Don't bet just on real estate
Real estate remains the hottest savings bets for individuals with most Indians preferring to park their surplus income in these assets despite a robust turnaround in equity markets with the BSE-Sensex looking to good to scale back up to 20,000. Mahua Venkatesh reports. Shuffling the buckindia Updated: May 05, 2013 22:55 IST
Real estate remains the hottest savings bets for individuals with most Indians preferring to park their surplus income in these assets despite a robust turnaround in equity markets with the BSE-Sensex looking to good to scale back up to 20,000.
Rakesh Singhal, 36, a multinational bank employee spends about Rs 1.04 lakh or 40% of his monthly income of Rs 2.6 lakh in paying off a home loan taken three years ago. It is an investment decision he is keen on repeating if his income rises appropriately, given that the property's value has already risen by 35%.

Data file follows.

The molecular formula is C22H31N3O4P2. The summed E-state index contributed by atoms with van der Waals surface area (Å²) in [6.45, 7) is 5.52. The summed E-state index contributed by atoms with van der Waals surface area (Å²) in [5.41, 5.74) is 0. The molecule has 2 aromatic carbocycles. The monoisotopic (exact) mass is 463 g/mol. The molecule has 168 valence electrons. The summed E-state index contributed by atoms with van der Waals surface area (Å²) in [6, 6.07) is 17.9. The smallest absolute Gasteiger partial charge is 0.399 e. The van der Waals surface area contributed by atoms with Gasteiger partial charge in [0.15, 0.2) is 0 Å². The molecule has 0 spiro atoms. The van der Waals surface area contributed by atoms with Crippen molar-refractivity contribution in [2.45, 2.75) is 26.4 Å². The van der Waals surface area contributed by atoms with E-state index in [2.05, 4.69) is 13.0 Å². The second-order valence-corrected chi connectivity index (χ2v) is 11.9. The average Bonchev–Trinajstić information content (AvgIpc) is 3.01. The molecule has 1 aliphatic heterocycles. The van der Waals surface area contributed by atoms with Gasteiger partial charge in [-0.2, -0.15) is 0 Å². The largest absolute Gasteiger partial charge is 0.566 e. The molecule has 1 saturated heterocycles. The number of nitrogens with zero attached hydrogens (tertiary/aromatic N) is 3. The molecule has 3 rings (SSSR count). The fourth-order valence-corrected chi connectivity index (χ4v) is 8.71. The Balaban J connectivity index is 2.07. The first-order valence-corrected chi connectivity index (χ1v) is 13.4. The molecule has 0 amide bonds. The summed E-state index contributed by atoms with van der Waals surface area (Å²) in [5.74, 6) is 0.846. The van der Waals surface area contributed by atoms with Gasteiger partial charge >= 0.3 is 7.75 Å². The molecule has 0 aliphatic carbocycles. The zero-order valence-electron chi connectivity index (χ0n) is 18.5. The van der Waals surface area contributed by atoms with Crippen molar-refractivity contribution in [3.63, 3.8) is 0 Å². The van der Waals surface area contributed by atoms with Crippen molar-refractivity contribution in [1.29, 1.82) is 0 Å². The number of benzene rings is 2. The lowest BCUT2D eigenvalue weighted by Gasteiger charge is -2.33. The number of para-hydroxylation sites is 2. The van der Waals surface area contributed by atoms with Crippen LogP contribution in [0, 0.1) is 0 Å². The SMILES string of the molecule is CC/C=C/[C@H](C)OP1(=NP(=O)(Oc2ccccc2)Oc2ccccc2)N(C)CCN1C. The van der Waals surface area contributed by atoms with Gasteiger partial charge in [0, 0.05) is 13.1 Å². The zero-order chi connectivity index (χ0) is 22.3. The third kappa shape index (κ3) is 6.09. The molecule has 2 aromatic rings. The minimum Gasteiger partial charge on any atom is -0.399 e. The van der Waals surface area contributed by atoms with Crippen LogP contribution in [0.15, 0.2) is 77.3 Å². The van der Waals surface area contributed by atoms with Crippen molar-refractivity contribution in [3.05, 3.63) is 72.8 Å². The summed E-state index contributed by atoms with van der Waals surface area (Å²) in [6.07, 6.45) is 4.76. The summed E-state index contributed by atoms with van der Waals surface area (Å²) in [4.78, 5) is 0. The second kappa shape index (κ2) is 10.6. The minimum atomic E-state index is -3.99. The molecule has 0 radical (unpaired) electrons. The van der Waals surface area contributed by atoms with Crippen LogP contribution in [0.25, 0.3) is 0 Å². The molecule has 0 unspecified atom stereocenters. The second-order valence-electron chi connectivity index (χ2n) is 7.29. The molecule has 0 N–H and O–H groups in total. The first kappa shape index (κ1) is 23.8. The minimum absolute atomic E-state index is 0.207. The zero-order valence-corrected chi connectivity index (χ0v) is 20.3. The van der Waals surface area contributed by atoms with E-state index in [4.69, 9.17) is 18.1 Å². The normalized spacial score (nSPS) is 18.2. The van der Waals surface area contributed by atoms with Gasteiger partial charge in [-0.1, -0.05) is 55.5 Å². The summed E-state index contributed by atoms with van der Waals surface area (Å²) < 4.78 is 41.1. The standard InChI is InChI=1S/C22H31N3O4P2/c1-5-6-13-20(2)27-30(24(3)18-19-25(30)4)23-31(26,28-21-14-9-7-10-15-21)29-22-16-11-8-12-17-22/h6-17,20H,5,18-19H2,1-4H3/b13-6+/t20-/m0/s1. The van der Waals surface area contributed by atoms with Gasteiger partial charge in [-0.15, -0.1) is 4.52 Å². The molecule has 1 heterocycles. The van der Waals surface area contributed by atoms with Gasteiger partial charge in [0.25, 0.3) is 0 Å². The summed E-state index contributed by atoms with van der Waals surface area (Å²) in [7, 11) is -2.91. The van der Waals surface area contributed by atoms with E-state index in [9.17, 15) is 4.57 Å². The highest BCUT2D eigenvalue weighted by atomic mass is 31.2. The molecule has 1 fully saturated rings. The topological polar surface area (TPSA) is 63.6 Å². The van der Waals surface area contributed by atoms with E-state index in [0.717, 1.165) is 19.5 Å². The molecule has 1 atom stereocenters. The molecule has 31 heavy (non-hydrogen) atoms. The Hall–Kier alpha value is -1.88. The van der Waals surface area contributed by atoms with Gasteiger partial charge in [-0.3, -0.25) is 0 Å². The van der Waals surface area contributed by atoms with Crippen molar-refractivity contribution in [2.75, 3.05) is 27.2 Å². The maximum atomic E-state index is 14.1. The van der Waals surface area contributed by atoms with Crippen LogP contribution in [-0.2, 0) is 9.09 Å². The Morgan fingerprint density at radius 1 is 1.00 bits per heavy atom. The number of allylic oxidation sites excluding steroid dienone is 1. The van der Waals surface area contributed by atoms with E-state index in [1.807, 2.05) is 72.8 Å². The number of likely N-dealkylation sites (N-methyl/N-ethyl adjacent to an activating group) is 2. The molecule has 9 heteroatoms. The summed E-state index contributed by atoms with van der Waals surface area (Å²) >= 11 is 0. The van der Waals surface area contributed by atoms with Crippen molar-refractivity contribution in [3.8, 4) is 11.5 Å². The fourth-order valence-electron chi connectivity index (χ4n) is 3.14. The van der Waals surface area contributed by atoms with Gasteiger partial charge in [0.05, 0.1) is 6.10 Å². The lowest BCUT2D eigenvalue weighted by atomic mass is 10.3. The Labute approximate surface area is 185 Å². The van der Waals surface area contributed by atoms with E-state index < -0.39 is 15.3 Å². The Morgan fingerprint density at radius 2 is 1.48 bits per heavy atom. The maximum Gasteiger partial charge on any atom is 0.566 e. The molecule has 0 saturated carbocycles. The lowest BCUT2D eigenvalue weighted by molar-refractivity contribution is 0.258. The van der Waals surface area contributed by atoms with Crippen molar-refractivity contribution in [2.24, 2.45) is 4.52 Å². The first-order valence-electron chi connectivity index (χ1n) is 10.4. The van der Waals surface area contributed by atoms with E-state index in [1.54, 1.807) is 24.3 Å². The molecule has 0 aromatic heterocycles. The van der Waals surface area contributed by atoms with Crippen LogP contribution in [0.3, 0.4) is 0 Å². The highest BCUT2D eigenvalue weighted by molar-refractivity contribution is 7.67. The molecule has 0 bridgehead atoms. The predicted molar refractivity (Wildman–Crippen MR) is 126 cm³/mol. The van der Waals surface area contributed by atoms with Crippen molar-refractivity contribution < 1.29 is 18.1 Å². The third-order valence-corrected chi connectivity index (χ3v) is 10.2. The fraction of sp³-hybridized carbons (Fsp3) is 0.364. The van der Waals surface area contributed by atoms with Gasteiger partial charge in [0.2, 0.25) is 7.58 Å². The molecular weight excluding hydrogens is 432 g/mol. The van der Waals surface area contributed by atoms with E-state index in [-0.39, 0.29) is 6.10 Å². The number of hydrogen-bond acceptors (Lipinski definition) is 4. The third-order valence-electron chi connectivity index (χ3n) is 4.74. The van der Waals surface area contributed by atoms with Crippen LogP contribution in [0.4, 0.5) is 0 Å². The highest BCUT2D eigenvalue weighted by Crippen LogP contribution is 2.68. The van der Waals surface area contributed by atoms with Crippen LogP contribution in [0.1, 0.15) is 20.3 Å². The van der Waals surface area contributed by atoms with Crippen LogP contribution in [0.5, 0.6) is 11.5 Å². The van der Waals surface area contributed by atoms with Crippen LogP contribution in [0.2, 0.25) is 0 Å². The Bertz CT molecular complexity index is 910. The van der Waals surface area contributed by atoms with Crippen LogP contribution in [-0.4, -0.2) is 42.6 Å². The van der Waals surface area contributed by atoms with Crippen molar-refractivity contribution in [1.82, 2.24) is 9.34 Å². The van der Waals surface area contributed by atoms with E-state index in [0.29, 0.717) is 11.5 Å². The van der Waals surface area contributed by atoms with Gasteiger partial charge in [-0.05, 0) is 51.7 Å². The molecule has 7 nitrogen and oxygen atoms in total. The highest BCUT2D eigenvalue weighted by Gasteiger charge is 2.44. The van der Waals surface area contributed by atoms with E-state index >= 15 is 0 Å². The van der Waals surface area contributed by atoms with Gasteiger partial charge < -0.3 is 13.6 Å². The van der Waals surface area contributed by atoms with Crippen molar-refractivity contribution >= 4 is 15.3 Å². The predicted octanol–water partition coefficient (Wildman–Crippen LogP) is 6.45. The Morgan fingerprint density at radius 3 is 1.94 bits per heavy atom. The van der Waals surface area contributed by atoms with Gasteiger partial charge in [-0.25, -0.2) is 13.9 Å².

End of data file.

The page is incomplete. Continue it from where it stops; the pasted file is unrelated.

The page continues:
Singhal also sets aside a tiny fraction of his disposable income for two life insurance policies and a public provident fund (PPF) account.
Financial planners said the mindset that real estate is risk free and fetches the healthiest returns has goaded people into investing more in properties rather than other assets such as equities and bank deposits.
Experts, however, warned the quantum of returns should not be sole determinant and diversifying the savings portfolio was important.
"If you need instant cash on a short notice, you may not get it and often you need to wait for a couple of months or even more to get your property sold off, especially with the slowdown in the economy," said Surya Bhatia, principal consultant, Asset Manager.
Maneesh Kumar, director, Burgeon Wealth Advisors echoed similar views.
"You often don't find a well thought out and well planned investment pattern, people generally tend to direct their funds into a particular asset class which is highly risky," Kumar said.
"The ground rule is that one should invest one third of his income while his expense should never exceed one third. One third should be spent on repaying debt," said Ranjeet Mudholkar, CEO, Financial Planning Standard Board of India.